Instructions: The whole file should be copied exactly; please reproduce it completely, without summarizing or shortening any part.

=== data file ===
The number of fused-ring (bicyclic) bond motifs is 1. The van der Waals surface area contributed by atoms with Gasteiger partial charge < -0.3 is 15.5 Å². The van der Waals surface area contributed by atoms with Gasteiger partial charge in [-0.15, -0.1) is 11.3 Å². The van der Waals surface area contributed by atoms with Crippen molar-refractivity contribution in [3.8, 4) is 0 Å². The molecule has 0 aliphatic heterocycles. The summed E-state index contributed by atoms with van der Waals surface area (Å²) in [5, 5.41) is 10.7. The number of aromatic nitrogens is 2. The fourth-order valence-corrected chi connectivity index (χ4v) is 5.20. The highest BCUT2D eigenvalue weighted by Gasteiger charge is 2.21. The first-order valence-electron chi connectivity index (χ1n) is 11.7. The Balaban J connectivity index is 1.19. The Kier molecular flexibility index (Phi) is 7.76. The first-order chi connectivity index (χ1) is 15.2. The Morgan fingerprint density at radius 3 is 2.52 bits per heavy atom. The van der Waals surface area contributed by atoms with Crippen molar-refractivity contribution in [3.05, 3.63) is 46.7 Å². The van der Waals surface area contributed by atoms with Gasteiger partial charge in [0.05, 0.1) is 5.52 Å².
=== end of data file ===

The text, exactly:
The number of fused-ring (bicyclic) bond motifs is 1. The van der Waals surface area contributed by atoms with Gasteiger partial charge < -0.3 is 15.5 Å². The van der Waals surface area contributed by atoms with Gasteiger partial charge in [-0.15, -0.1) is 11.3 Å². The van der Waals surface area contributed by atoms with Crippen molar-refractivity contribution in [3.8, 4) is 0 Å². The molecule has 0 aliphatic heterocycles. The summed E-state index contributed by atoms with van der Waals surface area (Å²) in [5, 5.41) is 10.7. The number of aromatic nitrogens is 2. The fourth-order valence-corrected chi connectivity index (χ4v) is 5.20. The highest BCUT2D eigenvalue weighted by Gasteiger charge is 2.21. The first-order valence-electron chi connectivity index (χ1n) is 11.7. The Balaban J connectivity index is 1.19. The Kier molecular flexibility index (Phi) is 7.76. The first-order chi connectivity index (χ1) is 15.2. The Morgan fingerprint density at radius 3 is 2.52 bits per heavy atom. The van der Waals surface area contributed by atoms with Crippen molar-refractivity contribution in [3.05, 3.63) is 46.7 Å². The van der Waals surface area contributed by atoms with Gasteiger partial charge in [0.05, 0.1) is 5.52 Å².